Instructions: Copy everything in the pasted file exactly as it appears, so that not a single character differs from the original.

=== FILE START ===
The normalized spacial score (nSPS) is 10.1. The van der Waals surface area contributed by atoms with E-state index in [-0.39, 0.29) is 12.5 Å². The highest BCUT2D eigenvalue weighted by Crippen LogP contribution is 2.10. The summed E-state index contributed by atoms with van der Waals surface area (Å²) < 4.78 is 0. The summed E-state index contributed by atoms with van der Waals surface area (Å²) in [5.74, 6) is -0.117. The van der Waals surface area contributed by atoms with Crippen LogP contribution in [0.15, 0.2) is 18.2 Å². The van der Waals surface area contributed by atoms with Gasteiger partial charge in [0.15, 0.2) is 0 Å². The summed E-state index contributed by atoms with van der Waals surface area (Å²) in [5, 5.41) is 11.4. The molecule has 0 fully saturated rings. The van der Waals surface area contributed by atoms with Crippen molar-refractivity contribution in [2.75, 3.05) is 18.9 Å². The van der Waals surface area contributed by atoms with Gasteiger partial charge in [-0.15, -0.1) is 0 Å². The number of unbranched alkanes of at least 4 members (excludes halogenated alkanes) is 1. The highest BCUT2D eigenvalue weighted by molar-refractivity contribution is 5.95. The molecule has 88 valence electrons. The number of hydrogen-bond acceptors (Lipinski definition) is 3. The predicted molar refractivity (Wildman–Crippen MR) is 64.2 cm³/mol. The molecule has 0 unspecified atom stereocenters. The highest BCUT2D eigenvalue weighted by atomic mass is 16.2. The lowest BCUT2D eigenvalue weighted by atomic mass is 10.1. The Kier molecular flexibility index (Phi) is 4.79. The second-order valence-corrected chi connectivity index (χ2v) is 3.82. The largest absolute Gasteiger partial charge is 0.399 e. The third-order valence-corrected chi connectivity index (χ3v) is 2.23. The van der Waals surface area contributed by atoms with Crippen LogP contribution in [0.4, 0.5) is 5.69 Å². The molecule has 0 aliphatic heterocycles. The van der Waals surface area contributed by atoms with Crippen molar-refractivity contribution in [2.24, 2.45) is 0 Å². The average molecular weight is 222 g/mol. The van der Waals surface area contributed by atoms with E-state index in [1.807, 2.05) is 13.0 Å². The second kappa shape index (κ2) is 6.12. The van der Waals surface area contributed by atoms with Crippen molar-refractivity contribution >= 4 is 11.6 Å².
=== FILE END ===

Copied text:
The normalized spacial score (nSPS) is 10.1. The van der Waals surface area contributed by atoms with E-state index in [-0.39, 0.29) is 12.5 Å². The highest BCUT2D eigenvalue weighted by Crippen LogP contribution is 2.10. The summed E-state index contributed by atoms with van der Waals surface area (Å²) < 4.78 is 0. The summed E-state index contributed by atoms with van der Waals surface area (Å²) in [5.74, 6) is -0.117. The van der Waals surface area contributed by atoms with Crippen LogP contribution in [0.15, 0.2) is 18.2 Å². The van der Waals surface area contributed by atoms with Gasteiger partial charge in [0.15, 0.2) is 0 Å². The summed E-state index contributed by atoms with van der Waals surface area (Å²) in [5, 5.41) is 11.4. The molecule has 0 fully saturated rings. The van der Waals surface area contributed by atoms with Crippen molar-refractivity contribution in [2.75, 3.05) is 18.9 Å². The van der Waals surface area contributed by atoms with Gasteiger partial charge in [-0.15, -0.1) is 0 Å². The number of unbranched alkanes of at least 4 members (excludes halogenated alkanes) is 1. The highest BCUT2D eigenvalue weighted by molar-refractivity contribution is 5.95. The molecule has 88 valence electrons. The number of hydrogen-bond acceptors (Lipinski definition) is 3. The predicted molar refractivity (Wildman–Crippen MR) is 64.2 cm³/mol. The molecule has 0 unspecified atom stereocenters. The highest BCUT2D eigenvalue weighted by atomic mass is 16.2. The lowest BCUT2D eigenvalue weighted by atomic mass is 10.1. The Kier molecular flexibility index (Phi) is 4.79. The second-order valence-corrected chi connectivity index (χ2v) is 3.82. The largest absolute Gasteiger partial charge is 0.399 e. The third-order valence-corrected chi connectivity index (χ3v) is 2.23. The van der Waals surface area contributed by atoms with Crippen LogP contribution in [0.4, 0.5) is 5.69 Å². The molecule has 0 aliphatic heterocycles. The van der Waals surface area contributed by atoms with Crippen molar-refractivity contribution in [2.24, 2.45) is 0 Å². The average molecular weight is 222 g/mol. The van der Waals surface area contributed by atoms with E-state index in [1.807, 2.05) is 13.0 Å². The second kappa shape index (κ2) is 6.12. The van der Waals surface area contributed by atoms with Crippen molar-refractivity contribution >= 4 is 11.6 Å².